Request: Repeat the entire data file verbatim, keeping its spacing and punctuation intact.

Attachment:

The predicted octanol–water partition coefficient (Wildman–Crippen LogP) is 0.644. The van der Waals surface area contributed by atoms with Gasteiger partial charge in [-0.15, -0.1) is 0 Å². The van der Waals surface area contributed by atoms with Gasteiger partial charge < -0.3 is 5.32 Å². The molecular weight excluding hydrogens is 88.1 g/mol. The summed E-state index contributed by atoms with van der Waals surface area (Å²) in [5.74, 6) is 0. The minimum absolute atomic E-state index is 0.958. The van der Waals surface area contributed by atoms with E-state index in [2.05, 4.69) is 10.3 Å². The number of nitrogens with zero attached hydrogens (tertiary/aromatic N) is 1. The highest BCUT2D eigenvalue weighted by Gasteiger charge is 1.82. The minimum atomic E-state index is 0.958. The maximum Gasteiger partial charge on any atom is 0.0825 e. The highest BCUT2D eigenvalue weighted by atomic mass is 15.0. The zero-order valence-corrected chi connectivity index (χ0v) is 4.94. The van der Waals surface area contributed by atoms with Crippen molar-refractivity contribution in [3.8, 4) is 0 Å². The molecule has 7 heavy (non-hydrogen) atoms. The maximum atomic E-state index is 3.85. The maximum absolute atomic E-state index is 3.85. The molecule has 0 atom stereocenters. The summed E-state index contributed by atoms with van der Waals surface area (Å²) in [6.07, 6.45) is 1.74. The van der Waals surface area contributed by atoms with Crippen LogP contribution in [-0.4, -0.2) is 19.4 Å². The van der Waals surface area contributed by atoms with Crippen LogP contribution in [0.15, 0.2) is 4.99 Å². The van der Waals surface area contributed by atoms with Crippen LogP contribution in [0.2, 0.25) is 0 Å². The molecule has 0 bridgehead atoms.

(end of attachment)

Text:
The predicted octanol–water partition coefficient (Wildman–Crippen LogP) is 0.644. The van der Waals surface area contributed by atoms with Gasteiger partial charge in [-0.15, -0.1) is 0 Å². The van der Waals surface area contributed by atoms with Gasteiger partial charge < -0.3 is 5.32 Å². The molecular weight excluding hydrogens is 88.1 g/mol. The summed E-state index contributed by atoms with van der Waals surface area (Å²) in [5.74, 6) is 0. The minimum absolute atomic E-state index is 0.958. The van der Waals surface area contributed by atoms with E-state index in [2.05, 4.69) is 10.3 Å². The number of nitrogens with zero attached hydrogens (tertiary/aromatic N) is 1. The highest BCUT2D eigenvalue weighted by Gasteiger charge is 1.82. The minimum atomic E-state index is 0.958. The maximum Gasteiger partial charge on any atom is 0.0825 e. The highest BCUT2D eigenvalue weighted by atomic mass is 15.0. The zero-order valence-corrected chi connectivity index (χ0v) is 4.94. The van der Waals surface area contributed by atoms with Crippen molar-refractivity contribution in [3.8, 4) is 0 Å². The molecule has 7 heavy (non-hydrogen) atoms. The maximum atomic E-state index is 3.85. The maximum absolute atomic E-state index is 3.85. The molecule has 0 atom stereocenters. The summed E-state index contributed by atoms with van der Waals surface area (Å²) in [6.07, 6.45) is 1.74. The van der Waals surface area contributed by atoms with Crippen LogP contribution in [-0.4, -0.2) is 19.4 Å². The van der Waals surface area contributed by atoms with Crippen LogP contribution in [0.15, 0.2) is 4.99 Å². The van der Waals surface area contributed by atoms with Crippen LogP contribution in [0.2, 0.25) is 0 Å². The molecule has 0 bridgehead atoms.